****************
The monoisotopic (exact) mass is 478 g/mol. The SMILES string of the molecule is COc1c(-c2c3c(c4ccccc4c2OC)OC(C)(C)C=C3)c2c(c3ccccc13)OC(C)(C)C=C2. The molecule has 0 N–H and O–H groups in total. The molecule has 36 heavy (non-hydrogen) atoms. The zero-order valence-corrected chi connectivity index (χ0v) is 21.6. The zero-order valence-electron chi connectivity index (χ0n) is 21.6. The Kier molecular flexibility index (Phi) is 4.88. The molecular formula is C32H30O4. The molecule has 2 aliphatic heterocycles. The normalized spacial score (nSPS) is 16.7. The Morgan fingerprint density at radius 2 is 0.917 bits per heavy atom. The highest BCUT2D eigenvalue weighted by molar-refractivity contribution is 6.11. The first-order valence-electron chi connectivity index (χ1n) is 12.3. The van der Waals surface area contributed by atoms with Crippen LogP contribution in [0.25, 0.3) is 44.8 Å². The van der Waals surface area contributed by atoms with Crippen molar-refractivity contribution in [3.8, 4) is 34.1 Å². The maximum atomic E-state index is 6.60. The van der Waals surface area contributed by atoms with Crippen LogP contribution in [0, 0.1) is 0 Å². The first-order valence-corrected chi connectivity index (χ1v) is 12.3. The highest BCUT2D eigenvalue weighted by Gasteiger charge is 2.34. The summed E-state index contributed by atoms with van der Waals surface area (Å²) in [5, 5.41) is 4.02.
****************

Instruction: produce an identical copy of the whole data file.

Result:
The monoisotopic (exact) mass is 478 g/mol. The SMILES string of the molecule is COc1c(-c2c3c(c4ccccc4c2OC)OC(C)(C)C=C3)c2c(c3ccccc13)OC(C)(C)C=C2. The molecule has 0 N–H and O–H groups in total. The molecule has 36 heavy (non-hydrogen) atoms. The zero-order valence-corrected chi connectivity index (χ0v) is 21.6. The zero-order valence-electron chi connectivity index (χ0n) is 21.6. The Kier molecular flexibility index (Phi) is 4.88. The molecular formula is C32H30O4. The molecule has 2 aliphatic heterocycles. The normalized spacial score (nSPS) is 16.7. The Morgan fingerprint density at radius 2 is 0.917 bits per heavy atom. The highest BCUT2D eigenvalue weighted by molar-refractivity contribution is 6.11. The first-order valence-electron chi connectivity index (χ1n) is 12.3. The van der Waals surface area contributed by atoms with Crippen LogP contribution in [0.25, 0.3) is 44.8 Å². The van der Waals surface area contributed by atoms with Crippen molar-refractivity contribution in [3.8, 4) is 34.1 Å². The maximum atomic E-state index is 6.60. The van der Waals surface area contributed by atoms with Crippen LogP contribution in [0, 0.1) is 0 Å². The first-order valence-corrected chi connectivity index (χ1v) is 12.3. The highest BCUT2D eigenvalue weighted by Gasteiger charge is 2.34. The summed E-state index contributed by atoms with van der Waals surface area (Å²) in [5, 5.41) is 4.02.